Besides a wide selection of animated shorts, the Fest Anča International Animation Festival will also showcase feature films that focus primarily on women’s representation in animation. The festival’s dramaturges explore the male and female gaze in both contemporary and older animated films. Visitors can look forward to wonderful pictures such as Michaela Pavlátová’s award-winning My Sunny Maad (2021), and the ground-breaking Belladonna of Sadness (1973) . And we’ll also be screening the oldest animated feature film with live music accompaniment. Families with kids will also love three feature films picked specifically for children.
The Female Gaze
Fest Anča opens with the screening of My Sunny Maad (2021), a film by award-winning Czech director Michaela Pavlátová, who’s also on the festival jury this year. Her film (a minority co-production with Slovakia) tells the story of Herra, who falls in love with Nazir and moves with him back to his home country – Afghanistan. She doesn’t know what life awaits her or the family she’s becoming part of, instead choosing to exchange her freedoms for love. My Sunny Maad addresses women’s living conditions in Afghanistan, and by setting the story in post-Taliban Kabul it also discusses war conflicts which are, unfortunately, still very relevant today. Pavlátová was awarded the Jury Prize at the Annecy International Animated Film Festival, and even received a Golden Globe nomination.
A Fest Anča highlight is a screening accompanied by live music – hence the lineup will feature the 1926 fairy tale The Adventures of Prince Achmed by German director Lotte Reiniger. It’s considered the oldest animated feature, ahead of Walt Disney’s Snow White and The Seven Dwarfs. Reiniger’s silhouette animation, which she invented and used in over 40 films, is still used and discussed today. This iconic film’s screening will be accompanied by live music performed by Jonatán Pastirčak, aka Isama Zing.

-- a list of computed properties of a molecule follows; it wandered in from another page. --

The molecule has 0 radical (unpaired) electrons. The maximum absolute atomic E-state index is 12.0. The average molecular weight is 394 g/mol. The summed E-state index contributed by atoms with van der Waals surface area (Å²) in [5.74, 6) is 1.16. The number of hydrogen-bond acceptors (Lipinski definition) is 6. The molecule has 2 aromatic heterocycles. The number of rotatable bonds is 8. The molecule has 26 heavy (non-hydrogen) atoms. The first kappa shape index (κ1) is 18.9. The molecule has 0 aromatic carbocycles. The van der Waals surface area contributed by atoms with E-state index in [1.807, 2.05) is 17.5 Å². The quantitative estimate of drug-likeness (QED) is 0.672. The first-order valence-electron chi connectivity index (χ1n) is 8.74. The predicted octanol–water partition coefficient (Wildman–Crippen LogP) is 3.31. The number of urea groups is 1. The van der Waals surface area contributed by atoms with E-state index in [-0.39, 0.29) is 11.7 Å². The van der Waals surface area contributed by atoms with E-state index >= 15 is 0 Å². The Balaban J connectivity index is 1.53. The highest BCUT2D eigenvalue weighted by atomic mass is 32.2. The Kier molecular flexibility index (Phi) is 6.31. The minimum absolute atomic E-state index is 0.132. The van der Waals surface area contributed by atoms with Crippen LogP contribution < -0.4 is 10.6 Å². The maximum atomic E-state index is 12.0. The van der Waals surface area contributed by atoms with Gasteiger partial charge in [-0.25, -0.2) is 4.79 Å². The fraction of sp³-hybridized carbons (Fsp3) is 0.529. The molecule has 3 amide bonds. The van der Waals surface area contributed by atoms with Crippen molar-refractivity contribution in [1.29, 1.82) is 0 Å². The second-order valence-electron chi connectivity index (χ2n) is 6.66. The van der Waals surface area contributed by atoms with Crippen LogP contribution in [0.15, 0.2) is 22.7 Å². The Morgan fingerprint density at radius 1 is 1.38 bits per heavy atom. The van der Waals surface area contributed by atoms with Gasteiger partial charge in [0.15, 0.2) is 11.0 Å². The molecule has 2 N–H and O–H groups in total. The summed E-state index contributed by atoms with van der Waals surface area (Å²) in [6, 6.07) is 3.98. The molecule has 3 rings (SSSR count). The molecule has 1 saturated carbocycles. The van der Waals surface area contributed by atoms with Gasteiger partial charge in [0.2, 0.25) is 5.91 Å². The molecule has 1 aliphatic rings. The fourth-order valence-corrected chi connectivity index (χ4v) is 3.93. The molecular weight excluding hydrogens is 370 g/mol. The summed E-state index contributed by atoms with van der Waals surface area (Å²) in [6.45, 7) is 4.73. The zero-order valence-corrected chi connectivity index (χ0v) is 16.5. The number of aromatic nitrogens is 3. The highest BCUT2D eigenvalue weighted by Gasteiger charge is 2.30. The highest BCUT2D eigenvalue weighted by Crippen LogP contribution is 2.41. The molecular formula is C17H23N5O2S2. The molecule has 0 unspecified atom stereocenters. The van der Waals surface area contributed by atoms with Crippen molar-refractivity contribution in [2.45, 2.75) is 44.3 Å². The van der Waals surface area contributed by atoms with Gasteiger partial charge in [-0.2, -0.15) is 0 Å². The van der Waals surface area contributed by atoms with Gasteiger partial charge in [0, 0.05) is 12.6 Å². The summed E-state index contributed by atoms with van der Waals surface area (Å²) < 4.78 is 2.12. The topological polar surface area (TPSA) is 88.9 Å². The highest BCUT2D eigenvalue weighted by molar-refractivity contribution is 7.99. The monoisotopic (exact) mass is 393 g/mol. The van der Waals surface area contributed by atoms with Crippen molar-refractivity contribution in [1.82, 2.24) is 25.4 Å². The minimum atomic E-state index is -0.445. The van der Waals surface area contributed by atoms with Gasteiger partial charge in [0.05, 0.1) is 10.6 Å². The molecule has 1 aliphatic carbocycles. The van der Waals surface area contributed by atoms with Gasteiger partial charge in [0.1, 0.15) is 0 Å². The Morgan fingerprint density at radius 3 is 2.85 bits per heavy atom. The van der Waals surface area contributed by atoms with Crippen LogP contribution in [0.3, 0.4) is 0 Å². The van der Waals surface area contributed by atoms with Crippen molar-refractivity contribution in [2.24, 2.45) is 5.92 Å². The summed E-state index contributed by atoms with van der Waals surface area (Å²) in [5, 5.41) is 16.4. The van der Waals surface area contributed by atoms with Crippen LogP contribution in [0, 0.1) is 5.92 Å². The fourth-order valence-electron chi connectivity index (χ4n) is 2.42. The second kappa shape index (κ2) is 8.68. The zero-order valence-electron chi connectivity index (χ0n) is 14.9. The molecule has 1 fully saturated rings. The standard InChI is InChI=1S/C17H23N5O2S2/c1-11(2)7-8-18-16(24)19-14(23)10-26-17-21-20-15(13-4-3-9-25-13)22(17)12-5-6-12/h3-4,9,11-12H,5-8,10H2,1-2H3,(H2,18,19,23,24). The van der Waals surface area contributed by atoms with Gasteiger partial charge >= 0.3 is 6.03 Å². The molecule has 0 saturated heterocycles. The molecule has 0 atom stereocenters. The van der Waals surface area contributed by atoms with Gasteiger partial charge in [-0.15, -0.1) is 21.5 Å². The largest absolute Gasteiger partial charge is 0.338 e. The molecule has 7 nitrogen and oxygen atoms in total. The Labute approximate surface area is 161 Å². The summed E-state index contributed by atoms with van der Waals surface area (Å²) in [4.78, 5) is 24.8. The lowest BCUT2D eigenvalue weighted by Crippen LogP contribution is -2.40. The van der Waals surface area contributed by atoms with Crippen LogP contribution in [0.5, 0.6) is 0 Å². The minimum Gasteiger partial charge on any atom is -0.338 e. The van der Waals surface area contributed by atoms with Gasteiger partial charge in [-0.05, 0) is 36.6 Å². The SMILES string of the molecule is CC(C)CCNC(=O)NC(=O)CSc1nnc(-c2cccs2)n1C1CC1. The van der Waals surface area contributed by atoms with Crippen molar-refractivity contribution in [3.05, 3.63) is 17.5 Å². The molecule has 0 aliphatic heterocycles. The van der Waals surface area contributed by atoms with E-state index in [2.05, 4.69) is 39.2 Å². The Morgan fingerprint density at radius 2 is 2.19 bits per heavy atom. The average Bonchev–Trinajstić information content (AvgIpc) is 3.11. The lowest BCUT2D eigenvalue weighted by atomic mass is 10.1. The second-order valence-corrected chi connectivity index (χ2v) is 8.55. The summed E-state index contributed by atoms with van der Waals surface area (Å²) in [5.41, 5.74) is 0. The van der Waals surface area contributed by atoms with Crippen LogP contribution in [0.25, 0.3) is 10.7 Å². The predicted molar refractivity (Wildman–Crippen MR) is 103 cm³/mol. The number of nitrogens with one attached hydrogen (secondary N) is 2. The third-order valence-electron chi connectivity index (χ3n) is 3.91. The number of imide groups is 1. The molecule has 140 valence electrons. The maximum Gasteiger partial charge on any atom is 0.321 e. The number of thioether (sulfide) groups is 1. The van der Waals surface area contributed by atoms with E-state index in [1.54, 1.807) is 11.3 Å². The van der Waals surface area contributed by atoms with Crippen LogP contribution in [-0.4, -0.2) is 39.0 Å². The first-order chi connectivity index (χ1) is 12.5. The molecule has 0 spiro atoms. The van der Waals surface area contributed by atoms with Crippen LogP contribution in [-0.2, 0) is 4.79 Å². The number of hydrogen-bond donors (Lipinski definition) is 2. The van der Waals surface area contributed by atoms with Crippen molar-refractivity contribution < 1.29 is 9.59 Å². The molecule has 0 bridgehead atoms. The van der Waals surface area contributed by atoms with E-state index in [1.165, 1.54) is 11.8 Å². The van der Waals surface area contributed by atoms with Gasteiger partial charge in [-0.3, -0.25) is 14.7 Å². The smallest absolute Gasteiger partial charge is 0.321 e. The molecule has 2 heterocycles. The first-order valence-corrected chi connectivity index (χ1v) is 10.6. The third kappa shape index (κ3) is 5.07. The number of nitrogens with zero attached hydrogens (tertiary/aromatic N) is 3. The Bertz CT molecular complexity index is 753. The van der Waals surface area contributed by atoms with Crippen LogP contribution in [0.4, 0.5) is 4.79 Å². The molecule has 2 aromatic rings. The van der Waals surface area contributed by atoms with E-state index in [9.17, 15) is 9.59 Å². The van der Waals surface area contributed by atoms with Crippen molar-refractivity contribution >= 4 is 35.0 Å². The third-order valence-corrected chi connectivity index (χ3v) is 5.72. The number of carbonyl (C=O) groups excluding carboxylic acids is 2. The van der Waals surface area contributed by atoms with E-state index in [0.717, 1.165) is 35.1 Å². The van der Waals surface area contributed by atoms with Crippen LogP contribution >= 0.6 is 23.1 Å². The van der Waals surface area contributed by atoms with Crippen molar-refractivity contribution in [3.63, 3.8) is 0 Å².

The Male Gaze
Our most emblematic film this year is Belladonna of Sadness, a leading example of 20th-century animation by Japanese director Eiichi Yamamoto. This avant-garde erotic film is ground-breaking in many respects, telling the story of a farmer raped on her wedding night who seeks revenge by making a deal with the devil. This leads to a psychedelic film that combines Gustav Klimt’s eroticism, the story of Joan of Arc, medieval tarot cards, dripping watercolours, and a psychedelic rock soundtrack. Today we can understand Belladonna as a response to the second wave of 1970s feminism.
Sébastien Laudenbach will introduce his take on a lesser-known fairy tale by the Brothers Grimm in his first feature film from 2016, The Girl Without Hands. The story revolves around the archetypal battle between good and evil, when a miller sells his daughter to the devil. She escapes but in so doing loses her hands, thus this minimalist or even impressionist animation tells the story of survival and anguish. In his imaginative picture, Laudenbach introduces a heroine who, in the face of adversity, takes care of herself and her child. The Girl Without Hands was screened at the prestigious Annecy animation festival in France, as well as at Cannes.